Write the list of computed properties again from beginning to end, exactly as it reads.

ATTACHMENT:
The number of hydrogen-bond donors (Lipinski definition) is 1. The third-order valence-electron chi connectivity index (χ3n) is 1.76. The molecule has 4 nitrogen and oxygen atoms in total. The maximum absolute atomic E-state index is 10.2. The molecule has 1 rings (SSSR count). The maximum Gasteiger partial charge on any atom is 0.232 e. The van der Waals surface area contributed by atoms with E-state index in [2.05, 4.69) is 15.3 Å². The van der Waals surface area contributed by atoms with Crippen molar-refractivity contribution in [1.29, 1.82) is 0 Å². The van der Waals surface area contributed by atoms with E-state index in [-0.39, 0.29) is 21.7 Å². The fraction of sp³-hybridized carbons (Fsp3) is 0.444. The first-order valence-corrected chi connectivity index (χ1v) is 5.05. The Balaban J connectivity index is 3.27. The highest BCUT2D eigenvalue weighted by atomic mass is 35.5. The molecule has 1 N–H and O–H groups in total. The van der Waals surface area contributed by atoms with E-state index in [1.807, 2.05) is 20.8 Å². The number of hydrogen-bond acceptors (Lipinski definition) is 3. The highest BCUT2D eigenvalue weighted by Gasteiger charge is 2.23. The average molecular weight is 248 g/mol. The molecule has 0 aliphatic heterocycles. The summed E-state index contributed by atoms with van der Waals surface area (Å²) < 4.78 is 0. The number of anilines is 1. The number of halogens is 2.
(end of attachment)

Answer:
The number of hydrogen-bond donors (Lipinski definition) is 1. The third-order valence-electron chi connectivity index (χ3n) is 1.76. The molecule has 4 nitrogen and oxygen atoms in total. The maximum absolute atomic E-state index is 10.2. The molecule has 1 rings (SSSR count). The maximum Gasteiger partial charge on any atom is 0.232 e. The van der Waals surface area contributed by atoms with E-state index in [2.05, 4.69) is 15.3 Å². The van der Waals surface area contributed by atoms with Crippen molar-refractivity contribution in [1.29, 1.82) is 0 Å². The van der Waals surface area contributed by atoms with E-state index in [-0.39, 0.29) is 21.7 Å². The fraction of sp³-hybridized carbons (Fsp3) is 0.444. The first-order valence-corrected chi connectivity index (χ1v) is 5.05. The Balaban J connectivity index is 3.27. The highest BCUT2D eigenvalue weighted by atomic mass is 35.5. The molecule has 1 N–H and O–H groups in total. The van der Waals surface area contributed by atoms with E-state index in [1.807, 2.05) is 20.8 Å². The number of hydrogen-bond acceptors (Lipinski definition) is 3. The highest BCUT2D eigenvalue weighted by Gasteiger charge is 2.23. The average molecular weight is 248 g/mol. The molecule has 0 aliphatic heterocycles. The summed E-state index contributed by atoms with van der Waals surface area (Å²) < 4.78 is 0. The number of anilines is 1. The number of halogens is 2.